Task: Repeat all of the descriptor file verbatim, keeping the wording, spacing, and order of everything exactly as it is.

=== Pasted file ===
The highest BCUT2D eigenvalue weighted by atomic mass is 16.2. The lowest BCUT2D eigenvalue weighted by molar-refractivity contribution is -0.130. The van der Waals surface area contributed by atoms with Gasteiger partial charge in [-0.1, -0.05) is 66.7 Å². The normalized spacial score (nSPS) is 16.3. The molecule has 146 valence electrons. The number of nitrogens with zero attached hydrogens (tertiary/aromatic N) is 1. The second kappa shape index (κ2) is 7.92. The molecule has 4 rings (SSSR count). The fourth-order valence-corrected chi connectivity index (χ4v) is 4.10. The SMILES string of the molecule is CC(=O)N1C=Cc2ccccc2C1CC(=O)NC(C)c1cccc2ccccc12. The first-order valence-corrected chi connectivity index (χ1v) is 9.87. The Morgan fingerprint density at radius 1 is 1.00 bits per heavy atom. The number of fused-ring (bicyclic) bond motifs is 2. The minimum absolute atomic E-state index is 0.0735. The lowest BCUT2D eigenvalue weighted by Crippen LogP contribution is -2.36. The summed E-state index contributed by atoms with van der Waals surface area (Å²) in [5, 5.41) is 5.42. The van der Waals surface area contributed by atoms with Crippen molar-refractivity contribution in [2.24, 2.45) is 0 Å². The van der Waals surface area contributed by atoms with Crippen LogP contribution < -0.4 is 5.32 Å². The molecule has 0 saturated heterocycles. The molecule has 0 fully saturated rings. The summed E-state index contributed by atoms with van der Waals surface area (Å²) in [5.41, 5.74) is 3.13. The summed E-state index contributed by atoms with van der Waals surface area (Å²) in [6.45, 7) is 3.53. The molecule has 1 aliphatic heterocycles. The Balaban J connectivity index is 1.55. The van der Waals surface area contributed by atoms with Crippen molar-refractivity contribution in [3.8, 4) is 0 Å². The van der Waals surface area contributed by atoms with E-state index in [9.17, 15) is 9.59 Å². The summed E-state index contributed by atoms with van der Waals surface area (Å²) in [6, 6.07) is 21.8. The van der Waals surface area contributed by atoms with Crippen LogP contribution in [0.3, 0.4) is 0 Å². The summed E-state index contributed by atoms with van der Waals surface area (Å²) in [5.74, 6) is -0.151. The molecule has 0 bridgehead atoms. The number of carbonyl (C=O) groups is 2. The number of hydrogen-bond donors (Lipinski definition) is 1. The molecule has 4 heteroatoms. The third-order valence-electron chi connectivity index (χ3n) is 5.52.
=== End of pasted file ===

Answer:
The highest BCUT2D eigenvalue weighted by atomic mass is 16.2. The lowest BCUT2D eigenvalue weighted by molar-refractivity contribution is -0.130. The van der Waals surface area contributed by atoms with Gasteiger partial charge in [-0.1, -0.05) is 66.7 Å². The normalized spacial score (nSPS) is 16.3. The molecule has 146 valence electrons. The number of nitrogens with zero attached hydrogens (tertiary/aromatic N) is 1. The second kappa shape index (κ2) is 7.92. The molecule has 4 rings (SSSR count). The fourth-order valence-corrected chi connectivity index (χ4v) is 4.10. The SMILES string of the molecule is CC(=O)N1C=Cc2ccccc2C1CC(=O)NC(C)c1cccc2ccccc12. The first-order valence-corrected chi connectivity index (χ1v) is 9.87. The Morgan fingerprint density at radius 1 is 1.00 bits per heavy atom. The number of fused-ring (bicyclic) bond motifs is 2. The minimum absolute atomic E-state index is 0.0735. The lowest BCUT2D eigenvalue weighted by Crippen LogP contribution is -2.36. The summed E-state index contributed by atoms with van der Waals surface area (Å²) in [5, 5.41) is 5.42. The van der Waals surface area contributed by atoms with Crippen molar-refractivity contribution in [2.24, 2.45) is 0 Å². The van der Waals surface area contributed by atoms with Crippen LogP contribution < -0.4 is 5.32 Å². The molecule has 0 saturated heterocycles. The molecule has 0 fully saturated rings. The summed E-state index contributed by atoms with van der Waals surface area (Å²) in [5.41, 5.74) is 3.13. The summed E-state index contributed by atoms with van der Waals surface area (Å²) in [6.45, 7) is 3.53. The molecule has 1 aliphatic heterocycles. The Balaban J connectivity index is 1.55. The van der Waals surface area contributed by atoms with Crippen molar-refractivity contribution in [3.8, 4) is 0 Å². The van der Waals surface area contributed by atoms with E-state index in [9.17, 15) is 9.59 Å². The summed E-state index contributed by atoms with van der Waals surface area (Å²) in [6, 6.07) is 21.8. The van der Waals surface area contributed by atoms with Crippen LogP contribution in [0.3, 0.4) is 0 Å². The summed E-state index contributed by atoms with van der Waals surface area (Å²) in [5.74, 6) is -0.151. The molecule has 0 bridgehead atoms. The number of carbonyl (C=O) groups is 2. The number of hydrogen-bond donors (Lipinski definition) is 1. The molecule has 4 heteroatoms. The third-order valence-electron chi connectivity index (χ3n) is 5.52.